Hurricane Ian tore into western Cuba as a major hurricane Tuesday and left 1 million people without electricity, then churned on a collision course with Florida over warm Gulf waters expected to strengthen it into a catastrophic Category 4 storm.
Ian made landfall in Cuba’s Pinar del Rio province, where officials set up 55 shelters, evacuated 50,000 people, rushed in emergency personnel and took steps to protect crops in the nation's main tobacco-growing region. The U.S. National Hurricane Center said Cuba suffered “significant wind and storm surge impacts” when the hurricane struck with sustained top winds of 205 kilometers per hour.
Ian was expected to get even stronger over the Gulf of Mexico, reaching top winds of 209 kph as it approaches the southwest coast of Florida, where 2.5 million people were ordered to evacuate.
Tropical storm-force winds were expected across the southern peninsula late Tuesday, reaching hurricane-force Wednesday — when the hurricane's eye was predicted to make landfall. With tropical storm-force winds extending 185 kilometers from Ian’s center, damage was expected across a wide area of Florida.
It was not yet clear precisely where Ian would crash ashore. Its exact track could determine how severe the storm surge is for Tampa Bay, said University of Miami hurricane researcher Brian McNoldy. Landfall south of the bay could make the impact “much less bad,” McNoldy said.
Gil Gonzalez boarded his windows with plywood Tuesday and had sandbags ready to protect his Tampa home. He and his wife had stocked up on bottled water and packed flashlights, battery packs for their cellphones and a camp stove with a large propane burner as they prepared to evacuate.
“All the prized possessions, we’ve put them upstairs in a friend’s house and nearby, and we’ve got the car loaded,” Gonzalez said. He added, “I think we’re ready.”
Florida Governor Ron DeSantis urged people to prepare for extended power outages and to get out of the storm's potential path.
“It is a big storm. It is going to kick up a lot of water as it comes in," DeSantis told a news conference in Sarasota, a coastal city of 57,000 that could be hit. "And you’re going to end up with really significant storm surge, and you’re going to end up with really significant flood events. And this is the kind of storm surge that is life-threatening.”
Hundreds of residents were being evacuated from several nursing homes in the Tampa area, where hospitals were also moving some patients. Airports in Tampa, St. Petersburg and Key West closed. Busch Gardens in Tampa closed at least through Tuesday, while Disney World in Orlando closed four hotels.
NASA rolled its moon rocket from the launch pad to its Kennedy Space Center hangar, adding weeks of delay to the test flight.
Ian’s forward movement was expected to slow over the Gulf, enabling the hurricane to grow wider and stronger. The hurricane warning covers roughly 290 kilometers of Florida's west coast. The area includes Fort Myers as well as Tampa and St. Petersburg, which could get their first direct hit by a major hurricane since 1921.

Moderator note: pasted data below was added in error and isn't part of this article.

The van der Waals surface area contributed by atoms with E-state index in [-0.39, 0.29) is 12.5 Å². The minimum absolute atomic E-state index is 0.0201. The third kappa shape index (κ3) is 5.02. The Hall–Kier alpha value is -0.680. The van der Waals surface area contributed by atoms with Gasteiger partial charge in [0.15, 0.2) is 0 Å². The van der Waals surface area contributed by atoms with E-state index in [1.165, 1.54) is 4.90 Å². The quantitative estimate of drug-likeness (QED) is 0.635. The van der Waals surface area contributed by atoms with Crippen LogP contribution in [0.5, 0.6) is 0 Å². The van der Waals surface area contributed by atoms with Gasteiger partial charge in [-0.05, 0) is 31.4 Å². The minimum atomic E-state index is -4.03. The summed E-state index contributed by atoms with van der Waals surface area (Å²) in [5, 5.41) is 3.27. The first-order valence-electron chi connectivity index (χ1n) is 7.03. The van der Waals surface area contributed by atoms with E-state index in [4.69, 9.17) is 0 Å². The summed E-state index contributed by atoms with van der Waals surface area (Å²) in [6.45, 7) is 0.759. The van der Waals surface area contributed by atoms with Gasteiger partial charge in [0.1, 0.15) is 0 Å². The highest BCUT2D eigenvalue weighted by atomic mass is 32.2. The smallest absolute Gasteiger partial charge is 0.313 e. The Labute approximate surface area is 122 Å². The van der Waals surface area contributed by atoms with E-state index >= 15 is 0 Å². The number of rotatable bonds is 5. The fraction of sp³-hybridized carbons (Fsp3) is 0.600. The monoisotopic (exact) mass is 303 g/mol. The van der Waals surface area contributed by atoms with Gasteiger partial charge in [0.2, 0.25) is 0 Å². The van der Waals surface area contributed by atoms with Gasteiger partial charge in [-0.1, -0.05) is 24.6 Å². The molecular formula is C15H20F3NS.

Forecasters said the surge of ocean water could reach 3 meters if it peaks at high tide. Rainfall near the area of landfall could top 41 centimeters.
“It’s a monster, and then there’s the confusion of the path,” said Renee Correa, who headed inland to Orlando from the Tampa area with her daughter and Chihuahua. “Tampa has been lucky for 100 years, but it’s a little scary now.”
Kelly Johnson was preparing to hunker down at her home two blocks from the beach in Dunedin, west of Tampa. She said she would escape to the second floor if seawater surges inland. She had a generator ready in case she loses power.
“I’m a Floridian, and we know how to deal with hurricanes,” Johnson said. “This is part of living in paradise — knowing that once in a while, these storms come at you.”
Forecasters warned the hurricane will be felt across a large area as it plows across Florida with an anticipated turn northward. Flash floods were possible across the whole state, and portions of Florida's east coast faced a potential storm surge threat as Ian's bands approach the Atlantic Ocean. Parts of Georgia and South Carolina also could see flooding rains into the weekend.
As the storm's center moved into the Gulf, scenes of destruction emerged in Cuba's world-famous tobacco belt. The owner of the premier Finca Robaina cigar producer posted photos on social media of wood-and-thatch roofs smashed to the ground, greenhouses in rubble and wagons overturned.
“It was apocalyptic, a real disaster,” wrote Hirochi Robaina, grandson of the operation’s founder.
State media published photos showing water flowing through the town of San Juan y Martinez. The western provinces of Pinar del Rio and Artemisa were completely without power.
Local government station TelePinar reported heavy damage at the main hospital in Pinar del Rio city, tweeting photos of collapsed ceilings, toppled trees and debris flung about its property. No deaths were reported.
At the White House, President Joe Biden said his administration was sending hundreds of Federal Emergency Management Agency employees to Florida and sought to assure mayors in the storm’s path that Washington will meet their needs. He urged residents to heed to local officials' orders.
“Your safety is more important than anything,” he said.